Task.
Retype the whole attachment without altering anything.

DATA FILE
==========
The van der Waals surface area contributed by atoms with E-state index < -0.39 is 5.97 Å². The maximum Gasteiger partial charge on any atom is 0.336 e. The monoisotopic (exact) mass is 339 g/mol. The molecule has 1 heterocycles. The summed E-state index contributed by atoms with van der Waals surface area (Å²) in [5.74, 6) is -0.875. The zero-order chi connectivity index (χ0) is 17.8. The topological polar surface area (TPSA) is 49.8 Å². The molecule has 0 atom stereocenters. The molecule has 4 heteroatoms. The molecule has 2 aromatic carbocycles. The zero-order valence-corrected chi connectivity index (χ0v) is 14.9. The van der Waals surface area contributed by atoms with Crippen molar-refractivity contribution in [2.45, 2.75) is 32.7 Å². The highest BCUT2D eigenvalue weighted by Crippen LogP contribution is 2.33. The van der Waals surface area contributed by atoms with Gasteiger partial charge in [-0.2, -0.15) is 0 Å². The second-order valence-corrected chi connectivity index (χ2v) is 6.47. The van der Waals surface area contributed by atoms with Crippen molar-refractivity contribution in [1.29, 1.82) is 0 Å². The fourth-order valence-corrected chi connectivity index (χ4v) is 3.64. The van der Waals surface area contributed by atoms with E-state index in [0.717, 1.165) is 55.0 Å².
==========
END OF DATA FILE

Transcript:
The van der Waals surface area contributed by atoms with E-state index < -0.39 is 5.97 Å². The maximum Gasteiger partial charge on any atom is 0.336 e. The monoisotopic (exact) mass is 339 g/mol. The molecule has 1 heterocycles. The summed E-state index contributed by atoms with van der Waals surface area (Å²) in [5.74, 6) is -0.875. The zero-order chi connectivity index (χ0) is 17.8. The topological polar surface area (TPSA) is 49.8 Å². The molecule has 0 atom stereocenters. The molecule has 4 heteroatoms. The molecule has 2 aromatic carbocycles. The zero-order valence-corrected chi connectivity index (χ0v) is 14.9. The van der Waals surface area contributed by atoms with Crippen molar-refractivity contribution in [2.45, 2.75) is 32.7 Å². The highest BCUT2D eigenvalue weighted by Crippen LogP contribution is 2.33. The van der Waals surface area contributed by atoms with Gasteiger partial charge in [-0.2, -0.15) is 0 Å². The second-order valence-corrected chi connectivity index (χ2v) is 6.47. The van der Waals surface area contributed by atoms with Crippen molar-refractivity contribution in [1.29, 1.82) is 0 Å². The fourth-order valence-corrected chi connectivity index (χ4v) is 3.64. The van der Waals surface area contributed by atoms with E-state index in [0.717, 1.165) is 55.0 Å².